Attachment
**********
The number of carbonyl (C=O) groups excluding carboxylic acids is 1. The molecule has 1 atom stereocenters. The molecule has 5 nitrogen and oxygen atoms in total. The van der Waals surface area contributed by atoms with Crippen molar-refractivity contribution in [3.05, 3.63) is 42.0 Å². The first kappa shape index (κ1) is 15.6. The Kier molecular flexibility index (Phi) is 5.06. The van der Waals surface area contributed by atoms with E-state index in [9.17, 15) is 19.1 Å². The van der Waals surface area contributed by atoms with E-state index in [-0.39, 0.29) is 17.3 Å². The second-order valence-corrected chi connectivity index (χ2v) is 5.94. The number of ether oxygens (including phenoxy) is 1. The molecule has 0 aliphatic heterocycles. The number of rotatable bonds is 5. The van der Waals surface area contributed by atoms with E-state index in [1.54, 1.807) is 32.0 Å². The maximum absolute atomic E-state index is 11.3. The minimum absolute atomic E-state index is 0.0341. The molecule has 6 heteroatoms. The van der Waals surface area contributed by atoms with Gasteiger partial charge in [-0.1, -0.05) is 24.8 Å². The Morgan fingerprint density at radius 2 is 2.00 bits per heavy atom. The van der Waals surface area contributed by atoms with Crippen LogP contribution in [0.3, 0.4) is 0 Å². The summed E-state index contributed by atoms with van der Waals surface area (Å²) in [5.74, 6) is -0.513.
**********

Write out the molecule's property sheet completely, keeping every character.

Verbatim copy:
The number of carbonyl (C=O) groups excluding carboxylic acids is 1. The molecule has 1 atom stereocenters. The molecule has 5 nitrogen and oxygen atoms in total. The van der Waals surface area contributed by atoms with Crippen molar-refractivity contribution in [3.05, 3.63) is 42.0 Å². The first kappa shape index (κ1) is 15.6. The Kier molecular flexibility index (Phi) is 5.06. The van der Waals surface area contributed by atoms with E-state index in [9.17, 15) is 19.1 Å². The van der Waals surface area contributed by atoms with E-state index in [-0.39, 0.29) is 17.3 Å². The second-order valence-corrected chi connectivity index (χ2v) is 5.94. The number of ether oxygens (including phenoxy) is 1. The molecule has 0 aliphatic heterocycles. The number of rotatable bonds is 5. The van der Waals surface area contributed by atoms with E-state index in [1.54, 1.807) is 32.0 Å². The maximum absolute atomic E-state index is 11.3. The minimum absolute atomic E-state index is 0.0341. The molecule has 6 heteroatoms. The van der Waals surface area contributed by atoms with Gasteiger partial charge in [-0.1, -0.05) is 24.8 Å². The Morgan fingerprint density at radius 2 is 2.00 bits per heavy atom. The van der Waals surface area contributed by atoms with Crippen LogP contribution in [0.3, 0.4) is 0 Å². The summed E-state index contributed by atoms with van der Waals surface area (Å²) in [5.74, 6) is -0.513.